It’s not a secret that I love trying out life systems and self-improvement ideas. And Goodness knows it’s a weird hobby. Flylady, Konmari, Everyday Systems, Bullet Journals, you name it. I find these things interesting and enjoyable to play with.
That’s the thing. I’ve begun to look at it as a hobby. Not every system I’ve tried has necessarily produced the results I wanted, but you know what?
Some have. My homemaking skills are a lot more Flylady than Konmari, but wow was keeping my home tidy easier after I did the big ole tidying “festival” Marie Kondo suggested.
I like listening to self-improvement books when I walk alone.
None of this has exactly made me a paragon of virtue or excellence, mind. I’m not rich. I’m not skinny. I’m not famous. *wrygrin* My view of the improvement of the Self even questions how in the world these three big goals seem in any way to be listed as self-improvement.
Fine, your house is tidy now. But do you treat people kindly?
Okay, you’re rich. How did you get that way? Were you honest? Were you able to keep your integrity?
Great, you’re skinny. Is this a virtue?
Things I think would be better addressed in self-improvement literature:
- What is your word worth?
- How’s your compassion?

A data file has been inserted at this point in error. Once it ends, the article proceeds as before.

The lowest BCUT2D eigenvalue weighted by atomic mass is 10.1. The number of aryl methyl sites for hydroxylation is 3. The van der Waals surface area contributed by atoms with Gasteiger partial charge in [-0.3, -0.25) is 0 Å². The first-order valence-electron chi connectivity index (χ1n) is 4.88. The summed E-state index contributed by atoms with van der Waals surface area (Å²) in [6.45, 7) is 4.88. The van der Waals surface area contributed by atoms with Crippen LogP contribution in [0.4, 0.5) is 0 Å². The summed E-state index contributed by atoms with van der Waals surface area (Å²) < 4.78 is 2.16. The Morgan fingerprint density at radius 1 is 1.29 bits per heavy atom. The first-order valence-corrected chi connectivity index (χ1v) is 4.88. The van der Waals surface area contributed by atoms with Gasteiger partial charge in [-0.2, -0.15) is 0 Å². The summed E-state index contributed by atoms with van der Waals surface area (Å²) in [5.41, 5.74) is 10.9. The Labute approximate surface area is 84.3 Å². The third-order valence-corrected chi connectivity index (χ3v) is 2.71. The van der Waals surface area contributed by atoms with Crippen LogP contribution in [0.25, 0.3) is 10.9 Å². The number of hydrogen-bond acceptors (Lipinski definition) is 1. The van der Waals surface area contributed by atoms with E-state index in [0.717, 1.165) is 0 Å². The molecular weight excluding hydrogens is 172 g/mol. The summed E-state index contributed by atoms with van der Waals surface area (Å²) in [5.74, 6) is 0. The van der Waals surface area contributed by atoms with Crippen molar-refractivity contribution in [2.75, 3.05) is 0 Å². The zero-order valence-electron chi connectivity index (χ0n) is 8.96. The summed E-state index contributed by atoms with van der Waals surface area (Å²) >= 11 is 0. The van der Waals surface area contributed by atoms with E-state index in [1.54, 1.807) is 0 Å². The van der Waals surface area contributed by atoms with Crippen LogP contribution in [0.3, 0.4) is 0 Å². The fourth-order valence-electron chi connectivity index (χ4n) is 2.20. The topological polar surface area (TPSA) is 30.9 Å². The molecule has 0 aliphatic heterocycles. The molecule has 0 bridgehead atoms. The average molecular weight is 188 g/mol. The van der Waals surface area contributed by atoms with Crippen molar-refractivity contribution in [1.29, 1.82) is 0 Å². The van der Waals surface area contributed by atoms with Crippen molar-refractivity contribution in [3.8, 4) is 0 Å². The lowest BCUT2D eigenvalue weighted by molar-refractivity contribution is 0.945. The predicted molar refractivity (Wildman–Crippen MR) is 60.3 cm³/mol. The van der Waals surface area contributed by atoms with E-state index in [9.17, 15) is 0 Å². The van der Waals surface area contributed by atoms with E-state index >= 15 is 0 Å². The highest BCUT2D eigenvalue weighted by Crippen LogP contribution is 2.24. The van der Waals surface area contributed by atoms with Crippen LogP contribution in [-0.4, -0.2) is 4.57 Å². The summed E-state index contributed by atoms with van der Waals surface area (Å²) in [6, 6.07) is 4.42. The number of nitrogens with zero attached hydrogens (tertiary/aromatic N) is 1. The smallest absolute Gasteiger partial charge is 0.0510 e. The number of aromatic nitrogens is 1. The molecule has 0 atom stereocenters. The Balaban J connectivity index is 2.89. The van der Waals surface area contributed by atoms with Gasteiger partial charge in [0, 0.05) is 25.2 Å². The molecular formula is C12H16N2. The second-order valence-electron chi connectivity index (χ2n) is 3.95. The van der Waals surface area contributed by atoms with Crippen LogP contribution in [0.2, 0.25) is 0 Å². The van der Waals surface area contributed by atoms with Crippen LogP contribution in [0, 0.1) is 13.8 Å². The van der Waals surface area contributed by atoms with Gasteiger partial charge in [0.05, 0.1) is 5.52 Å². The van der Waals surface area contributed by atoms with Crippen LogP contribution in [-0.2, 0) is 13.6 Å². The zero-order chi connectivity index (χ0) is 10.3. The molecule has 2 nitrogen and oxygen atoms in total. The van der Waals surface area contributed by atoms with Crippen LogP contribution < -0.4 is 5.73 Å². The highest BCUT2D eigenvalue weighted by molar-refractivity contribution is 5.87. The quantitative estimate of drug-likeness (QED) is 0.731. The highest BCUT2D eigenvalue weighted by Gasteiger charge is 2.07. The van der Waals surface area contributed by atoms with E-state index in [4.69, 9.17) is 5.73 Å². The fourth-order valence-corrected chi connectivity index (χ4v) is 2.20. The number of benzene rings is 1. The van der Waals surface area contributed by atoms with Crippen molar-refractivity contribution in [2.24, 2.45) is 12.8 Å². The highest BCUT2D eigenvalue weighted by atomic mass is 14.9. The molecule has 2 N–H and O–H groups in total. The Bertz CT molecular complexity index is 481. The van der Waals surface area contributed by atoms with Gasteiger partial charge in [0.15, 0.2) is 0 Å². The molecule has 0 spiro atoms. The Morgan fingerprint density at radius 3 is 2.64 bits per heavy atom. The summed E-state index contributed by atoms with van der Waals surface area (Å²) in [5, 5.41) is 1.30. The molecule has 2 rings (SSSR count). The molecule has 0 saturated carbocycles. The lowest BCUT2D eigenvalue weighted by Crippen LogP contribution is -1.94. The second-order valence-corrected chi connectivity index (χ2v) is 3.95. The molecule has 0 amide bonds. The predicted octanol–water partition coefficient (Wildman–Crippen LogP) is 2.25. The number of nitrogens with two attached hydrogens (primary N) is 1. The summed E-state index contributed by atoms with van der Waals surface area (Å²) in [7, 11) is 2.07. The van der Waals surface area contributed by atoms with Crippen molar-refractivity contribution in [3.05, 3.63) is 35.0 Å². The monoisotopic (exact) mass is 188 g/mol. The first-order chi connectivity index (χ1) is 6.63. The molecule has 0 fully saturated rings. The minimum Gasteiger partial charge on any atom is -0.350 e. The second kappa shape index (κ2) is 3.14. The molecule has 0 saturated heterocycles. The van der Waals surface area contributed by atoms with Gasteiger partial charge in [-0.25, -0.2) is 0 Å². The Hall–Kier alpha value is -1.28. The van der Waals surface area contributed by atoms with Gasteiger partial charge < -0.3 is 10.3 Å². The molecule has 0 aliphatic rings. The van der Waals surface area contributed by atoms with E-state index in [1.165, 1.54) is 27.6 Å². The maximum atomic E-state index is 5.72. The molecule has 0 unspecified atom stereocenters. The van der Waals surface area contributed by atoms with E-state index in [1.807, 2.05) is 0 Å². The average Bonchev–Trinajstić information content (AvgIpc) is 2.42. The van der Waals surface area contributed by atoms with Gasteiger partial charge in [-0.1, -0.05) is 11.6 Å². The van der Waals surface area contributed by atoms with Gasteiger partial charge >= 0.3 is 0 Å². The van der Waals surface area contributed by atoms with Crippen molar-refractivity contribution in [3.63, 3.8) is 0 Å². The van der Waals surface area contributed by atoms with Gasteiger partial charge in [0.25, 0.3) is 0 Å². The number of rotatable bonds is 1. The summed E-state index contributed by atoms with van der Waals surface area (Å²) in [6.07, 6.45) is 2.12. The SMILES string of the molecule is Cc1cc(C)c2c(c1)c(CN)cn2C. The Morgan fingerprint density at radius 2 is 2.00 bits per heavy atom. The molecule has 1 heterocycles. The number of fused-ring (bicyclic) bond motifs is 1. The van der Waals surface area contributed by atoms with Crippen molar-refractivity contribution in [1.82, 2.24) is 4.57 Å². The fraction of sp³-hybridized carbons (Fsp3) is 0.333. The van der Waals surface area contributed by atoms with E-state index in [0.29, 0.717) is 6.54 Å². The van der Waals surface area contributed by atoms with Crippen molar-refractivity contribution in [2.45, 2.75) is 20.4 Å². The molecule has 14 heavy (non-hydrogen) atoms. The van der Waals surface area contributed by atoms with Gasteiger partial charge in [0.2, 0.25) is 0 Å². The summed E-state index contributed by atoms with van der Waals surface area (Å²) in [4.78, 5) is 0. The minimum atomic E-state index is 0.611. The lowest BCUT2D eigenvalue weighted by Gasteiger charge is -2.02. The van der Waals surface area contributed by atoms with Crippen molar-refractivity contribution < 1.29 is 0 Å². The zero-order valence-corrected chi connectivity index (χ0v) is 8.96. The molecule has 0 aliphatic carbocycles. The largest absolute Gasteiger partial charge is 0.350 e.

- Do you have good boundaries and how do you enforce them with kindness?
- What do you see as your duty, and do you fulfill it? If not, what’s stopping you?
Not ONE self-improvement book I’ve seen discusses these topics much. Though, Marla Cielly of Flylady fame and Reinhard Engels of Everyday Systems seem to strike me as people to whom integrity and kindness seem to mean something.
But most of the so-called self-improvement literature I see is a lot less about becoming virtuous and a lot more about becoming inappropriately selfish. I say “inappropriately” because boundary setting can look selfish to someone wanting to take inappropriate advantage of you.
Few of these books discuss one’s duty to oneself and one’s fellow humans.
I think these questions are considerably more important than whether or not you have enough self-discipline to stick to a diet. For my own part, I find sticking to a diet a lot easier than being patient with strangers who frustrate me, speaking up about an injustice, or setting appropriate boundaries with people whose real motive is to use me as a thing or resource.
I think being a size two, being well-known or having a big bank account is trivial compared to that.
And I find it interesting that the self-improvement industry is largely silent on it.